OLEDs will give Mini LEDs a hard time, until microLEDs mature

April 06, 2018 // By
According to a market research from WitsView, a division of TrendForce, Mini LEDs should target niche markets as they won't be able to compete economically with OLEDs in smartphones

The sales of iPhone X turned out to be less than market expectation, so Samsung has lowered the utilization rate of OLED production lines and the tight supply of OLED panels over the past two years has also been eased, notes WitsView. Apple has initiated the trend of OLED panels, and it is estimated that the penetration rate of OLED panel in smartphones will reach 46% by 2021.

Mini LED technology is overwhelmed by OLED’s technology maturity and competitive costs, so it might be hard for Mini LED to grow in the smartphone market in short term.

WitsView points out that, current supply of OLED panel from Samsung was occupied by iPhones and high-end Samsung smartphones, while the yield rate of other OLED panel makers remains low. As the result, mobile phone vendors have been trying to find alternatives for their flagship models. Mini LED is considered a feasible option because it is comparable to OLED in terms of high colour saturation, high contrast, and support to HDR. However, the advantages of OLED are more obvious. OLED can be thin, light and bendable as it does not need backlight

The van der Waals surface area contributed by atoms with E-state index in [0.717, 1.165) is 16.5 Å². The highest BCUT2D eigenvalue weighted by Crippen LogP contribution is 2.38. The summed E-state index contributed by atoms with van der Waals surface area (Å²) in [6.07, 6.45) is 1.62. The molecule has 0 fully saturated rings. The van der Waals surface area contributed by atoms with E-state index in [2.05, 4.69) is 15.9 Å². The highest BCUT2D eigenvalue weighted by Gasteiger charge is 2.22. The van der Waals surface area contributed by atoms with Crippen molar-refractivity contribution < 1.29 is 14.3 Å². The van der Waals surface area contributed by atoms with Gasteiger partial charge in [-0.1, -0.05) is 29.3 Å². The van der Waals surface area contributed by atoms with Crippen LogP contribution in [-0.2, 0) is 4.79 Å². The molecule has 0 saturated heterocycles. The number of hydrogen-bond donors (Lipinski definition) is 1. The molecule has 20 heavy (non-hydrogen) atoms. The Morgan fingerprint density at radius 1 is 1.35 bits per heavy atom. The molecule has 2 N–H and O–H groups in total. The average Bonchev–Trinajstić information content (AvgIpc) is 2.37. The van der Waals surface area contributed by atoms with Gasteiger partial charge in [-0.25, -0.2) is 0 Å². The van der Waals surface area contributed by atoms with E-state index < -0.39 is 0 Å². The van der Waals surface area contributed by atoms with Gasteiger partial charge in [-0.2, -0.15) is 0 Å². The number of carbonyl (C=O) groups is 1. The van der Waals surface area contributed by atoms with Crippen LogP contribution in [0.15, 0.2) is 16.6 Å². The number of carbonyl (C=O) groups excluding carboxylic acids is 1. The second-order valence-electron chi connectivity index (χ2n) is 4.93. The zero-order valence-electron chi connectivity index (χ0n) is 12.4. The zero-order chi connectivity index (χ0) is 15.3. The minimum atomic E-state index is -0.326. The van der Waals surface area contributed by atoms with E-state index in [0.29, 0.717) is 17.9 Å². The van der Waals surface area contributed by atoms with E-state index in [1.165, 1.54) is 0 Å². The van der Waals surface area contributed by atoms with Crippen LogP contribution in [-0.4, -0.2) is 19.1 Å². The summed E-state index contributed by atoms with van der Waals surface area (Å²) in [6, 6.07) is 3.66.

In addition to high colour saturation, high contrast, and fast response time, the biggest advantage of OLED panels is its features of self-emitting and bendable, allowing phone vendors to be more flexible in thickness and appearance design of phones.

But Mini LED can serve as a transitional product before microLEDs are fully ready to enter mass production. With the original LCD structure unchanged, the size of LED chips is reduced to 100 to 300 micrometres, and the LEDs are placed in the backlight modules through the matrix arrangement method. In a 5.5-inch FHD display, the LEDs can be as many as 2,000 to 10,000. Smaller number of LEDs needs longer optical distance, making the devices thicker. The large number of LEDs can reduce the required optical distance and improve the uniformity, making the entire device thinner, but will cause heat dissipation problems and make the cost higher. As present, how to achieve the balance remains the bottleneck for manufacturers.